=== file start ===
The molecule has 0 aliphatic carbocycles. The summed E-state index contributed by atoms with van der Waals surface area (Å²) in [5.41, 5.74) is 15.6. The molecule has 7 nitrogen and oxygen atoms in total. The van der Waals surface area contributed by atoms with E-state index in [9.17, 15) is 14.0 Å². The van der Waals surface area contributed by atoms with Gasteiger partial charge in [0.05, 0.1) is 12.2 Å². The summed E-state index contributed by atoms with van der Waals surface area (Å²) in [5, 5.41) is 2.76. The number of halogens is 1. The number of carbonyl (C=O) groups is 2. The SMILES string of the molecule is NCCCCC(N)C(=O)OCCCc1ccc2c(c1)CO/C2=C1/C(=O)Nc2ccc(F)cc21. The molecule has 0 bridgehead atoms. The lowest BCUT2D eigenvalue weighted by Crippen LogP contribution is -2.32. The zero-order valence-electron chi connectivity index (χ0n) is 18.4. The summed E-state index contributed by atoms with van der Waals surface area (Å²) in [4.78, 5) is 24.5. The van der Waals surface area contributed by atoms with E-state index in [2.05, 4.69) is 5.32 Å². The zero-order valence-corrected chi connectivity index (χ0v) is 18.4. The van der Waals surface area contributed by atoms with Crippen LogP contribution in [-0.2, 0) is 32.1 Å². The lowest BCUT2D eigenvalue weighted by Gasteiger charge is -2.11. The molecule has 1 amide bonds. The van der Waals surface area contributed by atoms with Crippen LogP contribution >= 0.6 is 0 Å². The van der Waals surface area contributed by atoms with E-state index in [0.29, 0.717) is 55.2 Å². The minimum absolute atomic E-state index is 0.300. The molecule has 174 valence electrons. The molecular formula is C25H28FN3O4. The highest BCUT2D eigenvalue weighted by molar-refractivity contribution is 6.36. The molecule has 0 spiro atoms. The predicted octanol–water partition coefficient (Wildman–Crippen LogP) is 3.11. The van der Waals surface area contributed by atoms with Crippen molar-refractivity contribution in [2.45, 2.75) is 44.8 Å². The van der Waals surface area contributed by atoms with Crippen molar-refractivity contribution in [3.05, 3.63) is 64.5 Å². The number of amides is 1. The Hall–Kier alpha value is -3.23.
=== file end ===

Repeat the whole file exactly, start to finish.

The molecule has 0 aliphatic carbocycles. The summed E-state index contributed by atoms with van der Waals surface area (Å²) in [5.41, 5.74) is 15.6. The molecule has 7 nitrogen and oxygen atoms in total. The van der Waals surface area contributed by atoms with E-state index in [9.17, 15) is 14.0 Å². The van der Waals surface area contributed by atoms with Gasteiger partial charge in [0.05, 0.1) is 12.2 Å². The summed E-state index contributed by atoms with van der Waals surface area (Å²) in [5, 5.41) is 2.76. The number of halogens is 1. The number of carbonyl (C=O) groups is 2. The SMILES string of the molecule is NCCCCC(N)C(=O)OCCCc1ccc2c(c1)CO/C2=C1/C(=O)Nc2ccc(F)cc21. The molecule has 0 bridgehead atoms. The lowest BCUT2D eigenvalue weighted by Crippen LogP contribution is -2.32. The zero-order valence-electron chi connectivity index (χ0n) is 18.4. The summed E-state index contributed by atoms with van der Waals surface area (Å²) in [4.78, 5) is 24.5. The van der Waals surface area contributed by atoms with E-state index in [2.05, 4.69) is 5.32 Å². The zero-order valence-corrected chi connectivity index (χ0v) is 18.4. The van der Waals surface area contributed by atoms with Crippen LogP contribution in [-0.2, 0) is 32.1 Å². The lowest BCUT2D eigenvalue weighted by Gasteiger charge is -2.11. The molecule has 1 amide bonds. The van der Waals surface area contributed by atoms with Crippen LogP contribution >= 0.6 is 0 Å². The van der Waals surface area contributed by atoms with E-state index in [0.29, 0.717) is 55.2 Å². The minimum absolute atomic E-state index is 0.300. The molecule has 174 valence electrons. The molecular formula is C25H28FN3O4. The highest BCUT2D eigenvalue weighted by molar-refractivity contribution is 6.36. The molecule has 0 spiro atoms. The predicted octanol–water partition coefficient (Wildman–Crippen LogP) is 3.11. The van der Waals surface area contributed by atoms with Crippen molar-refractivity contribution in [2.45, 2.75) is 44.8 Å². The van der Waals surface area contributed by atoms with Crippen molar-refractivity contribution in [3.05, 3.63) is 64.5 Å². The number of amides is 1. The Hall–Kier alpha value is -3.23.